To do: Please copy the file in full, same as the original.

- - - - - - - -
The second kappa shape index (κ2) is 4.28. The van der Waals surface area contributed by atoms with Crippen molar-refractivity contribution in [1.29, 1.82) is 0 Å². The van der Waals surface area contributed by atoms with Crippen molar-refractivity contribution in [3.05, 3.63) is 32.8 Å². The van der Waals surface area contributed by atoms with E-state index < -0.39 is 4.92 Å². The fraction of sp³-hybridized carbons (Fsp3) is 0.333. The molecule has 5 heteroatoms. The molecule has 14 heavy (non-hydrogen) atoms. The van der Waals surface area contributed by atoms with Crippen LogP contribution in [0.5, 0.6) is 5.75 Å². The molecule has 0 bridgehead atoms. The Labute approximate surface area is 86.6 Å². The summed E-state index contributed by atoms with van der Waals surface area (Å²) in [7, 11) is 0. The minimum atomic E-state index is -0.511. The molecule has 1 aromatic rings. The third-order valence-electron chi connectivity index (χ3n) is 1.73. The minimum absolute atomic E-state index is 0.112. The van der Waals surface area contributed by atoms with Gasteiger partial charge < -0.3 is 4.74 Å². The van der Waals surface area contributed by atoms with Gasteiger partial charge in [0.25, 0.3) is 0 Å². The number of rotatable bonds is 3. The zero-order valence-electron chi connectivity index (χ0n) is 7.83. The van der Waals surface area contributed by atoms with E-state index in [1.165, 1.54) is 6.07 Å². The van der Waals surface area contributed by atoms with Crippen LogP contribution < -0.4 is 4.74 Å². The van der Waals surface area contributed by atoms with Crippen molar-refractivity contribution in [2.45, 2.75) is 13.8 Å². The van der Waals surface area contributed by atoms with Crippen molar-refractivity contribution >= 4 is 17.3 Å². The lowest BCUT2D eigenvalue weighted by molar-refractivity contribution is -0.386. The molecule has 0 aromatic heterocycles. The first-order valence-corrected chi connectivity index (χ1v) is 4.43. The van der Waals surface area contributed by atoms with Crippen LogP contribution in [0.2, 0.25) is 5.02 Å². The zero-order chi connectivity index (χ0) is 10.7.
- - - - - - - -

The second kappa shape index (κ2) is 4.28. The van der Waals surface area contributed by atoms with Crippen molar-refractivity contribution in [1.29, 1.82) is 0 Å². The van der Waals surface area contributed by atoms with Crippen molar-refractivity contribution in [3.05, 3.63) is 32.8 Å². The van der Waals surface area contributed by atoms with E-state index < -0.39 is 4.92 Å². The fraction of sp³-hybridized carbons (Fsp3) is 0.333. The molecule has 5 heteroatoms. The molecule has 14 heavy (non-hydrogen) atoms. The van der Waals surface area contributed by atoms with Crippen LogP contribution in [0.5, 0.6) is 5.75 Å². The molecule has 0 bridgehead atoms. The Labute approximate surface area is 86.6 Å². The summed E-state index contributed by atoms with van der Waals surface area (Å²) in [7, 11) is 0. The minimum atomic E-state index is -0.511. The molecule has 1 aromatic rings. The third-order valence-electron chi connectivity index (χ3n) is 1.73. The minimum absolute atomic E-state index is 0.112. The van der Waals surface area contributed by atoms with Gasteiger partial charge < -0.3 is 4.74 Å². The van der Waals surface area contributed by atoms with Gasteiger partial charge in [0.25, 0.3) is 0 Å². The number of rotatable bonds is 3. The zero-order valence-electron chi connectivity index (χ0n) is 7.83. The van der Waals surface area contributed by atoms with E-state index in [1.165, 1.54) is 6.07 Å². The van der Waals surface area contributed by atoms with Crippen LogP contribution < -0.4 is 4.74 Å². The van der Waals surface area contributed by atoms with Crippen molar-refractivity contribution in [2.45, 2.75) is 13.8 Å². The van der Waals surface area contributed by atoms with Crippen molar-refractivity contribution >= 4 is 17.3 Å². The lowest BCUT2D eigenvalue weighted by molar-refractivity contribution is -0.386. The molecule has 0 aromatic heterocycles. The first-order valence-corrected chi connectivity index (χ1v) is 4.43. The van der Waals surface area contributed by atoms with Crippen LogP contribution in [0.2, 0.25) is 5.02 Å². The zero-order chi connectivity index (χ0) is 10.7.